After a legal battle that lasted over 28 months, the Registry of Election Finance voted unanimously Wednesday, in less than five minutes, to uphold an administrative law judge’s decision that grassroots parent group Williamson Strong is not a political action committee (PAC).
Registry board members could he heard, saying “finally” and “Amen” after the vote was taken.
Two co-founders of Williamson Strong, parents Kim Henke and Susan Drury, who quietly sat on the periphery of the Registry’s small boardroom in Nashville, said they felt the same.
In a few short moments, a case that has consumed the lives of five active Williamson County School parents over the past three years was suddenly over, but not easily forgotten.
The parents made trips to Nashville for hearings, depositions, consultations with lawyers and finally awaited a 90-day pause before administrative law Judge Michael Begley ruled that Williamson Strong should not be considered a PAC under current state law.
Five WCS parents co-founded the group, including Jennifer Smith, Jim Cheney, Sarah Barnard, Drury and Henke. Williamson Strong has a dominant presence on Facebook with about 5,000 followers. Like a watchdog organization, the group posts and reports on recent news and issues that affect public schools in Williamson County.
The group was brought before the Registry in 2015 when former school board member Susan Curlee filed a complaint in December 2014 against the group for allegedly acting as an unregistered PAC during the 2014 Williamson County Board of Education Election.
Curlee’s 100-page complaint consisted of information obtained from an Open Records Request from WCS, email correspondence between the district and the parents, screen shots of social media correspondence and a record of Williamson Strong spokesperson Smith’s request to view a county registered voter list. Curlee accused the group of endorsing candidates, holding a voter phone bank and possibly spending money over $250, which was disproven.
Ultimately, the group did not meet the requirements to register as a PAC and did not spend more than $250 on the endorsement of any candidate. The group spent a minimal amount for a website domain name and upkeep, while Smith spent about $75 on a voter list from her own personal banking account.
The group said their message during the 2014 election consisted of informing the public in an effort to “get out the vote.”
An uncommon aspect of the case is the statute that the registry used to fine Williamson Strong $2,500, which is stated in Tennessee Code Annotated TCA 2-10-102(12)(A) as follows:
(A) A combination of two (2) or more individuals, including any political party governing body, whether state or local, making expenditures, to support or oppose any candidate for public office or measure, but does not include a voter registration program.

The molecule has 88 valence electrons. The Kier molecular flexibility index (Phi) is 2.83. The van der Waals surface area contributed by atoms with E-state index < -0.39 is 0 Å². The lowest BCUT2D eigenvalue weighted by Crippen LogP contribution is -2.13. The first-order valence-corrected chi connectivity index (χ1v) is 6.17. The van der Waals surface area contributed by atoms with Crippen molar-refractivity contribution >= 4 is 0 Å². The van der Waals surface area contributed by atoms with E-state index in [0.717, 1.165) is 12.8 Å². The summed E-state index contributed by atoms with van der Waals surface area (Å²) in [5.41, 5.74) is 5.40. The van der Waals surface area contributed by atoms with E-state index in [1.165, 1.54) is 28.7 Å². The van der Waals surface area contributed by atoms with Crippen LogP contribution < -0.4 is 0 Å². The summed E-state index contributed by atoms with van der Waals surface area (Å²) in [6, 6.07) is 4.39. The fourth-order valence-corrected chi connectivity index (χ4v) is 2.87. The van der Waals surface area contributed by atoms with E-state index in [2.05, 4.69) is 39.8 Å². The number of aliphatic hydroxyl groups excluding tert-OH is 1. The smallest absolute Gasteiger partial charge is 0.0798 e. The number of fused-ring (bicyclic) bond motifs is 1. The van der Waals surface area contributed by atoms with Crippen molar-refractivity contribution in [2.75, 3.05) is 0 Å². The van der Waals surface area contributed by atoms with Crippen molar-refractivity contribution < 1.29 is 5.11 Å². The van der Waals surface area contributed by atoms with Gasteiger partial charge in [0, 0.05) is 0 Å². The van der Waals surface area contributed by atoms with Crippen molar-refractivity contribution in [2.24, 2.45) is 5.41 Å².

The law can be interpreted as any two citizens spending a dollar for anything election related would have to register as a PAC, including a married couple who puts a bumper sticker on their car.
The statute has never before been used against another group in the history of the Registry except for Williamson Strong.
The Registry’s initial decision to penalize Williamson Strong on TCA 12(a), has led to current legislation that would change the definition of a PAC under 12 (a) to better align with the federal definition, which would eliminate confusion.
Other cases have also hinged on the Registry’s decision against Williamson Strong that led the group to appeal to an administrative law judge. The Registry also voted unanimously to defer a decision until August on those complaints relating to the PAC definition.
A state attorney is following the bill, or Senate Bill 1265, which has been recommended for passage by committees in the Senate and the House.
The bill would replace the current legal language with the following:
(12) "Political campaign committee" means:
(A) Any corporation or any other organization making expenditures, except as provided in subdivision (4), to support or oppose a measure; or
(B) Any committee, club, corporation, association, or other group of persons which receives contributions or makes expenditures to support or oppose any candidate for public office or measure during a calendar year in an aggregate amount exceeding one thousand dollars ($1,000).
Other groups named in Registry complaints put on hold include Project 912, filed by Brentwood resident and attorney Roger Abramson; Williamson County Homeschool Coalition, filed by stay-at–home mom and WCS parent Gael Morkel; and Preserve Brentwood, filed by Brentwood-resident Thomas H. Carr, Jr.
“It is definitely a relief but sad that a politician like Susan Curlee can use the power of the government to attack citizens for 28 months,” Henke said.
“We don’t know why the Registry decided to break with their own rules and entire history to aggressively prosecute us,” Drury said.
Williamson Strong also filed a free speech lawsuit in federal court against the Registry, but that case has been stalled for two years, pending a state decision on the case’s appeal.
“Five proactive parents courageously stood up to the Registry’s unlawful prosecution of Williamson Strong, to protect not only their own rights but those of all Tennesseans to vigorously defend public schools,” said Williamson Strong attorney Tony Orlandi, of Branstetter, Stranch & Jennings PLLC.
“The Registry’s shameful choice to punish these parents and spend tax dollars persecuting parents instead of fully funding our schools shows just how backwards our state government’s priorities are. Today’s decision is a welcome turning point but not the end of Williamson Strong’s long fight to hold the Registry accountable.”